Gold, Green and Brown Bowl

Gold, green and brown bowl glazed with slip pattern, ca. early-1980s. Collection of Jon Cohn.

Rust and Dark Green Mug

Rust and Dark Green Mug

Rust and dark green coffee mug, 2011. Collection of Jon Cohn.

Rust, Blue and Brown Speckled Plate

Rust, Blue and Brown Speckled Plate

Rust, blue and brown speckled plate, ca. 1970s. *Glazed by Jon Cohn in 2012. Collection of Jon Cohn.

Three Coffee Mugs

Three Coffee Mugs

Three coffee mugs, (from left to right) 1986, 1980, 1995. Collection of Jon Cohn.

Tiled Table

Tiled Table

Tiled table, ca. 1960s. Collection of Jon Cohn.

Blue and Black Swirled Mug

Blue and Black Swirled Mug

Blue and black swirled mug, ca. 1980s. Collection of Robin Cohn.

Blue and White Swirled Porcelain Vase

Blue and White Swirled Porcelain Vase

Blue and white swirled porcelain vase, ca. 1980s. Collection of Robin Cohn.

Brown and Tan Pitcher

Brown and Tan Pitcher

Brown and tan pitcher, ca. 1980s. Collection of Robin Cohn.

Crater Glaze Large Bowl with Textured Interior

Crater Glaze Large Bowl with Textured Interior

Crater glaze large bowl with textured interior, ca 1960s. Collection of Robin Cohn.

Earth Tones Teapot

Earth Tones Teapot

Earth tones teapot, ca 1980s. Collection of Robin Cohn.

Green, Brown and Black Wax Resist Porcelain Mug

Green, Brown and Black Wax Resist Porcelain Mug

Green, brown and black wax resist porcelain mug, ca 1980s. Collection of Robin Cohn.

Large Earth Tones Vase

Large Earth Tones Vase

Large earth tones vase, ca. 1980s. Collection of Robin Cohn.

Red with Accent Blue Vase

Red with Accent Blue Vase

Red with accent blue vase, ca. 1980s. Collection of Robin Cohn.

Red, Blue and Black Teapot

Red, Blue and Black Teapot

Red, blue and black tea pot, 1979. Collection of Robin Cohn.

Rust, Black and Green Wax Resist Porcelain Vase

Rust, Black and Green Wax Resist Porcelain Vase

Rust, black and green wax resist porcelain vase, ca. 1980s. Collection of Robin Cohn.

Wax Resist Porcelain 'Branches' Vase, Pitcher and Cup Set

Wax Resist Porcelain ‘Branches’ Vase, Pitcher and Cup Set

Three-piece wax resist porcelain ‘branches’ vase, pitcher and cup set, ca. 1980s. Collection of Robin Cohn.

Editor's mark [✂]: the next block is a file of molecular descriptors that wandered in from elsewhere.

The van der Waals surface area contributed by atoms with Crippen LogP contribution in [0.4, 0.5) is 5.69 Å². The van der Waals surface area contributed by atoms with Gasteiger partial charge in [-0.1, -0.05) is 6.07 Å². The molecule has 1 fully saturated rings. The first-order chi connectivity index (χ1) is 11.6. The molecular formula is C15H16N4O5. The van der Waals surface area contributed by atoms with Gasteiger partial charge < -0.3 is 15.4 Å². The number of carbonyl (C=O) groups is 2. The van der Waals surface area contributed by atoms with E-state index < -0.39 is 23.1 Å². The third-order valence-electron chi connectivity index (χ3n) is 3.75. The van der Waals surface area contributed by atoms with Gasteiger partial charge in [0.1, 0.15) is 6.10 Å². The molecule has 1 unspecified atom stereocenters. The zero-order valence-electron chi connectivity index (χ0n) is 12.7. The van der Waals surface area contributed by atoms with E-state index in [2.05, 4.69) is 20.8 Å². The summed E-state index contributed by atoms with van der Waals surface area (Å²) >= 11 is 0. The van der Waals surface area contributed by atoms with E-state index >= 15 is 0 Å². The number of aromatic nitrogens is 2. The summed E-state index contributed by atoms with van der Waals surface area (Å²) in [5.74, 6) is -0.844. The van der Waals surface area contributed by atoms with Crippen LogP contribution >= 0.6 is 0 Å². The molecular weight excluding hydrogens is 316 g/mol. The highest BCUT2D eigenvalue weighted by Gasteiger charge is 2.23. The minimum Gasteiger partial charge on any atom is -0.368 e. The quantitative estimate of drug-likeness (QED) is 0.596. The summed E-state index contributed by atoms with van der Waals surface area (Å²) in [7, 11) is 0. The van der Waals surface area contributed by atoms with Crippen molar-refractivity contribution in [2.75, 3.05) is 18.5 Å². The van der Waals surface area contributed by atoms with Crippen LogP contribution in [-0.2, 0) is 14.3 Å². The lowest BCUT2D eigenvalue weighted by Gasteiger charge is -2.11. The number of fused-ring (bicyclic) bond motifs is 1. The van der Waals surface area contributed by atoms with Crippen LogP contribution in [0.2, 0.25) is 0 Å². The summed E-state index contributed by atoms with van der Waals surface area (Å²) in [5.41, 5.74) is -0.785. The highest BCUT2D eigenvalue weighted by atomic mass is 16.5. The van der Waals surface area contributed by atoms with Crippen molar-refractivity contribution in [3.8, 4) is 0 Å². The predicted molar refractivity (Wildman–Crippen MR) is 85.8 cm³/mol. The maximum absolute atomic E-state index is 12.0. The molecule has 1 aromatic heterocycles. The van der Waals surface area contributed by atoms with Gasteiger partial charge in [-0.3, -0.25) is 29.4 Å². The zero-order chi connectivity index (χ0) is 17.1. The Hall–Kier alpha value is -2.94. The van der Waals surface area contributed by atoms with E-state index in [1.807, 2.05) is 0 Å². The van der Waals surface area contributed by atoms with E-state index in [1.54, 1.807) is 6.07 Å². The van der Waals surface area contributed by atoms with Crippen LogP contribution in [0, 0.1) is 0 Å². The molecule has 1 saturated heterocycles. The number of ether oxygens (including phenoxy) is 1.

Two Miniatures

Two Miniatures

Two miniatures, ca. 1970s. Collection of Robin Cohn.

Kiddush Cups

Kiddush Cups

Kiddush cups, 1983. Collection of Robin Cohn.

Menorah

Menorah

Menorah, 1983. Collection of Robin Cohn.


The Potter’s Wheel

Abe and Ginka learned of the beauty of Fish Creek, Door County in the early 1950s and after visiting, became smitten. The Milwaukee Potter’s Wheel gallery gained a second location following their establishment of the first pottery studio there in 1953. The venue would soon become an iconic destination for potters seeking guidance and for pottery enthusiasts.

The Potter’s Wheel in Fish Creek

The Potter’s Wheel in Fish Creek

In the summer of 1956, Abe and Ginka established the first pottery studio in Fish Creek, laying the pioneering foundation for Door County to become a renowned destination for potters and potter enthusiasts alike. In 1958, Abe and Ginka bought this property, transforming it into the popular and celebrated venue, The Potter’s Wheel. Image courtesy of Tamar Cohn.

Working Outside in Fish Creek

Working Outside in Fish Creek

Abe worked outside for the first two years (1956-58) while renting in downtown Fish Creek. He then drove his work to his Milwaukee studio (originally located in the old Metropolitan Building on North 3rd street before a 1975 fire saw The Potter’s Wheel relocated to a former warehouse at 207 N. Milwaukee St., which also housed MIAD), to glaze and fire it. After years of maintaining both locations and spending solely summers in Fish Creek, Abe and Ginka moved there in 1994, making the Door Peninsula their permanent home. Image courtesy of Tamar Cohn.

Ginka and Abe in Door County

Ginka and Abe in Door County

Ginka and Abe setting up shop in Door County. Image courtesy of Tamar Cohn.

The Potter’s Wheel

The Potter’s Wheel

The Potter’s Wheel, an iconic location and destination in Fish Creek for over half a century. Image courtesy of Tamar Cohn.

Abe Featured in Milwaukee Sentinel
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Abe Featured in Milwaukee Sentinel

Abe’s impact as a potter, instructor and mentor was highlighted in a December 1976 article written by Dean Jensen for the Milwaukee Sentinel. Former associate potters and established ceramicists Talma Moed-Silver and Greg Miller are talked about and quoted. Images courtesy of Tamar Cohn.

Abe Featured in Milwaukee Sentinel
2 of 2 photos

Abe Featured in Milwaukee Sentinel

Abe’s impact as a potter, instructor and mentor was highlighted in a December 1976 article written by Dean Jensen for the Milwaukee Sentinel. Former associate potters and established ceramicists Talma Moed-Silver and Greg Miller are talked about and quoted. Images courtesy of Tamar Cohn.

The Potter’s Wheel Gallery and Studio

The Potter’s Wheel Gallery and Studio

The Potter’s Wheel Gallery and Studio in Fish Creek. Image courtesy of Tamar Cohn.

The Potter’s Wheel Gallery and Studio

The Potter’s Wheel Gallery and Studio

The Potter’s Wheel Gallery and Studio in Fish Creek. Image courtesy of Tamar Cohn.

Abe at Work

Abe at Work

A Young Abe at Work. Image courtesy of Tamar Cohn.

Abe at Work Series I

Abe at Work Series I

Image courtesy of Tamar Cohn.

Abe at Work Series II

Abe at Work Series II

Image courtesy of Tamar Cohn.

Abe at Work Series III

Abe at Work Series III

Image courtesy of Tamar Cohn.

Abe at Work Series IV